Of course, it makes you wonder, what the likes of most of us – that is, people who have not been on a farm in years – can learn from Red Wiggler. For those who do not do the work of harvesting, who might be able to see a park from the office window, who face daily standards of efficiency – what do these farms have to teach? Maybe there is a lesson here in more inclusive work environments, like creating places of diversity that do not neglect neurodiversity? Maybe there is a wider imagination for meaningful relationships with people not like us? Maybe there is a reminder in recognizing that so much of our work is not under our control, a lesson in patience?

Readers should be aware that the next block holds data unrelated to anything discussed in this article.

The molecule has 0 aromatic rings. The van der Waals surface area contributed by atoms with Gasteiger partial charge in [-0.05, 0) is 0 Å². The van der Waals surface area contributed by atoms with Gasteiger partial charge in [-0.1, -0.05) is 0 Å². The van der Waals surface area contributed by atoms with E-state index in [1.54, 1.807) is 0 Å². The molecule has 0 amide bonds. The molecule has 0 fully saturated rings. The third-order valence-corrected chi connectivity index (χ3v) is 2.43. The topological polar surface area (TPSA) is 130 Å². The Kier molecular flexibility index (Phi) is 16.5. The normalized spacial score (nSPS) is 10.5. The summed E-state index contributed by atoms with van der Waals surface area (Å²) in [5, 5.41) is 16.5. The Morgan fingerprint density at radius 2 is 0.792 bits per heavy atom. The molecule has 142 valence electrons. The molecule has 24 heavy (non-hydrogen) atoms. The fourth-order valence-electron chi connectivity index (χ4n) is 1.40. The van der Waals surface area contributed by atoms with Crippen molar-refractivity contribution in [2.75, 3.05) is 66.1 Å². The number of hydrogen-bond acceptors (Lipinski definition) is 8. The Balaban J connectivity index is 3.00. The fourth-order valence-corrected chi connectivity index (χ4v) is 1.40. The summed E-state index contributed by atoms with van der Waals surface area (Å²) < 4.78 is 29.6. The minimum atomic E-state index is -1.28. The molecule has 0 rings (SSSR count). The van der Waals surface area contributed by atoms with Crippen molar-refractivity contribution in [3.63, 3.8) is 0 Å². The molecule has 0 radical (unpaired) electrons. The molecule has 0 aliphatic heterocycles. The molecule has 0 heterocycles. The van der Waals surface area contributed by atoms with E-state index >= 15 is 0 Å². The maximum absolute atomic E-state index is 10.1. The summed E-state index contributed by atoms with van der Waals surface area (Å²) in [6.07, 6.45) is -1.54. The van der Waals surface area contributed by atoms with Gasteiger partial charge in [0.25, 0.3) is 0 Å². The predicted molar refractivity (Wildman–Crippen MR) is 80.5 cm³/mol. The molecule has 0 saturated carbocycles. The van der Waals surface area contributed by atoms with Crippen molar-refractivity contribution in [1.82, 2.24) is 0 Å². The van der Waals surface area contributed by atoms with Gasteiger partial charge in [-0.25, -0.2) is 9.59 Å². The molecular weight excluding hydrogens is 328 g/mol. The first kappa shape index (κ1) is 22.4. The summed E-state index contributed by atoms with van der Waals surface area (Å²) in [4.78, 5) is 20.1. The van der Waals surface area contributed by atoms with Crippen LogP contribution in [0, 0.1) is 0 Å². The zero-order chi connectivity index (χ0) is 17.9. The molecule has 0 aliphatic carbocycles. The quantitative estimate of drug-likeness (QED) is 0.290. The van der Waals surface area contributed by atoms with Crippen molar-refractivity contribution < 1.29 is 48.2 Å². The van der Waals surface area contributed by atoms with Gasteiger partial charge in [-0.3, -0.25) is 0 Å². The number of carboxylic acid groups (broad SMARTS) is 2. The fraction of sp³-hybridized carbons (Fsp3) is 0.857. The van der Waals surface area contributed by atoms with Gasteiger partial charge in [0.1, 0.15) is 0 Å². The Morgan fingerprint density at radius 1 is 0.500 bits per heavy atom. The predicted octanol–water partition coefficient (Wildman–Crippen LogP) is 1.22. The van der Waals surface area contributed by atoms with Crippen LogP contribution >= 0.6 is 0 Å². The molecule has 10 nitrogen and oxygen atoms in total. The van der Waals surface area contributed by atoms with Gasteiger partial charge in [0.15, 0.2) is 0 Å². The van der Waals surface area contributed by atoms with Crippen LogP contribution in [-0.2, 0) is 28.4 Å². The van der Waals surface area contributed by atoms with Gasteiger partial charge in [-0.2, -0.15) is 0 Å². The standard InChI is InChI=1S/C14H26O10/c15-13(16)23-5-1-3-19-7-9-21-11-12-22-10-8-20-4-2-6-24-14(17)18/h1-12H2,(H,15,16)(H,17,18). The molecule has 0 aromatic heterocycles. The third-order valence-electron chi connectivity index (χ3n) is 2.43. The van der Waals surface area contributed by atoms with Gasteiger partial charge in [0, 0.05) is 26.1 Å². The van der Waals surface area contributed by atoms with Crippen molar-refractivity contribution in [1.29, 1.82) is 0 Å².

Or maybe the lesson is just, you need to get yourself to a farm.

The Farm that Still Cares

This is Red Wiggler’s 25th anniversary, and what a 25th year. In the pandemic, they have learned to keep the caring up when the world needed all the more care. For sure, they took care of their own the operations of the farm looked very different with fewer visitors on the property, masks in the field. But the people of Red Wiggler have kept their gaze beyond their small plot of land. Brandon says, “people don’t have jobs right now because it’s hard because of COVID moving slowly. I finally got my vaccine, but it’s really hard for people. People are not doing well at all.”